‘How BC has strengthened cultural ties between Nigeria, UK’
Recently, March 5, to be precise, the British Council (BC) in Nigeria hosted high networth guests to its facility, as it celebrated the final leg of the council’s 75th anniversary. The event also witnessed commissioning of a state-of-the-art office complex in Maitama, Abuja.
In his goodwill message, delivered by the Minister of State for Foreign Affairs, Ambassador Zubairu Dada, the Vice President, Prof. Yemi Osinbajo, commended the culture mission in Nigeria for strengthening ties between Nigeria and Britain.
Osinbajo recognised the immense contributions of the culture mission to the development of English Language as well as the support of mother tongue based, multi-lingual education.
He said, “Nigeria and the UK have a long history with strong cultural and logistics ties. The United Kingdom remains a popular destination for Nigerians wishing to study abroad.
“As at 2019 there were 16,072 Nigerian students studying in the UK making us the top five suppliers of international students to the United Kingdom. Nigeria values the UK’s expertise not only in education but also in skills and technological innovations.
“It is on record that the UK Government has been a strong ally in the country’s economic reforms. The formation of the British Council positively impacted in strengthening the ties that bind both countries together.”
The vice president noted that 2,935 teachers have been trained through schools and English language programmes since 2018.
According to Prof. Osinbajo, the culture mission strives to create friendly knowledge and understanding between the people of the UK and other countries of the world, making positive contributions to the UK and host countries through life changing opportunities and building connections.
He also underscored the council’s work of enhancing good governance, curbing corruption and improving conflict management, through its programmes being implemented in communities across the country including those in the fragile and conflict afflicted areas.
In her message, the Country Director, Lucy Pearson, expressed hope that in the next 75 years, “the growing youth population in Nigeria will rise to the true Nigeria spirit of resilience and innovation that we have seen exhibited repeatedly by the participants in our programmes over the years.”
The British High Commissioner in Nigeria, Catriona Laing, represented by Mr Richard Moon, said the new building allows the council to express the very best of British design and to continue it’s amazing work in Nigeria.
Regional Head of the British Council, Mr. Moses Anibaba, whilst acknowledging the strides of the culture institution, noted that the culture institution’s uniqueness in Nigeria “is a result of what Nigerians bring in terms of talent, skill audacity and swagger that is everywhere.”
Anibaba added, “the future is in Africa, the future is in Nigeria and the future is here as well. Especially as we have heard from everybody what the BC has done for them individually and I don’t think that we can tell the stories better than them. We are committed to Nigeria, we are not going anywhere, we are going to be here.”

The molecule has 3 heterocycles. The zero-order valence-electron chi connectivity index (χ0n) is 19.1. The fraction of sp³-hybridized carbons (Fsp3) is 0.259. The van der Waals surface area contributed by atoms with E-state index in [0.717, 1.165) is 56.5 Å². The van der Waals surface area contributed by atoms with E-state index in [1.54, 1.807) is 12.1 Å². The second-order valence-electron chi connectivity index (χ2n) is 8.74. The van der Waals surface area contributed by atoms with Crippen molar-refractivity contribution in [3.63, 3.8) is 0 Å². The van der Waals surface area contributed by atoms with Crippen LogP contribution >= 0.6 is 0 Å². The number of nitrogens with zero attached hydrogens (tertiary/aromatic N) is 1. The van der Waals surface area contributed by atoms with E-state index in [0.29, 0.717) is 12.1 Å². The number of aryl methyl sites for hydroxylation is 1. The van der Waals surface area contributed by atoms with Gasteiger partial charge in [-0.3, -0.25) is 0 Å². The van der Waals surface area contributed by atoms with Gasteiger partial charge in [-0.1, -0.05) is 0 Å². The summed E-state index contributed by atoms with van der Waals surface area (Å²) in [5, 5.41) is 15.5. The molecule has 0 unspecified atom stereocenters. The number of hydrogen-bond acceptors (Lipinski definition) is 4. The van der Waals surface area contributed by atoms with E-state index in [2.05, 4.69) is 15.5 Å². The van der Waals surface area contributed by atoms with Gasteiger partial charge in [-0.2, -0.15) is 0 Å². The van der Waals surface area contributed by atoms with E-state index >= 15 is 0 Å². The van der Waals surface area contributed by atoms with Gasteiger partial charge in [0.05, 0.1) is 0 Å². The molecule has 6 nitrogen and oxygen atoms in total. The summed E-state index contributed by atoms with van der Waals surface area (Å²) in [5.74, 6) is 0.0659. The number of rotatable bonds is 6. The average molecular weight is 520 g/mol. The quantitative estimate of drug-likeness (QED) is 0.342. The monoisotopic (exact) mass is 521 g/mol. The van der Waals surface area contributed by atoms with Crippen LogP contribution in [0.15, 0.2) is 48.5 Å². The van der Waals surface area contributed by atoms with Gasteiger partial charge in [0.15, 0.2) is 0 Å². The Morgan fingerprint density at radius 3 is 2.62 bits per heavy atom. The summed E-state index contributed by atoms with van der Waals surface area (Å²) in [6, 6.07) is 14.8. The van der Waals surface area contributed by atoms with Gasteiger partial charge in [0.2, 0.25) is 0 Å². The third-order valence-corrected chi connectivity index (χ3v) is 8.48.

The anniversary celebration in Abuja was an all day affair, beginning in the morning at the Transcorp Hilton where a panel of past participants in their various programmes expressed the impact that the British Council has had on their lives, careers and businesses.
Mrs Eugenia Abu, award winning broadcaster and prize-winning author, moderated the morning panel. She expertly led the conversations and provided a strong platform for the audience to engage with the panellists.
On the panel were Mr. Christopher Maiyaki, Director of the National Universities Commission, who spoke on the impact of the council’s programmes for teachers, schools and administrators and how that has affected policy formulation.
He stressed that the world needs more culturally educated people and the council provides the unique opportunity to prepare young people for this future.
Mrs. Priscilla Ankut, CEO Kaduna State Peace Commission, spoke on how she started her working career as an NYSC staff, and how the experiences she had; shaped the person she is today. She continues to work with the council in the area of human rights, access to justice, peace building, and conflict resolution and played a big part in establishing the law that has put in place a sex-offenders register in Nigeria for the first time.
Jude Abaga, famous musician and artist popularly known as ‘MI’ was also on the panel and talked about how his big break was as a result of his participation in the council’s programme called, Bring the Noise.
While saying that the mission does a lot to replace competition with collaboration in the creative space, urged the culture institution to continue to provide platforms that allow young people to express their creative talent. He said collaboration should be encouraged to make the world a better place.
Mr. Valentine Ozigbo, President and CEO of Transcorp was a Chevening Scholar and spoke about how the expertise and experience gained from his time in the UK shaped the trajectory of his professional development to become the person he is today.
The council, over the years, has been involved in a lot of activities including, empowering women and girls through arts by supporting the Nigerian creative industries, offering opportunities for women artists to showcase their skills lsuch as, Naija Street Stories in collaboration with Hatch Africa where young filmmakers were challenged to present ideas for a women-centred documentary through workshops, mentoring and training. There is also the Go Women Go, collaboration by British artist Laura Aldridge and Nike Davies Okundaye of the Nike Arts Centre in, which aims to promote ceramics, textiles and sculpture.
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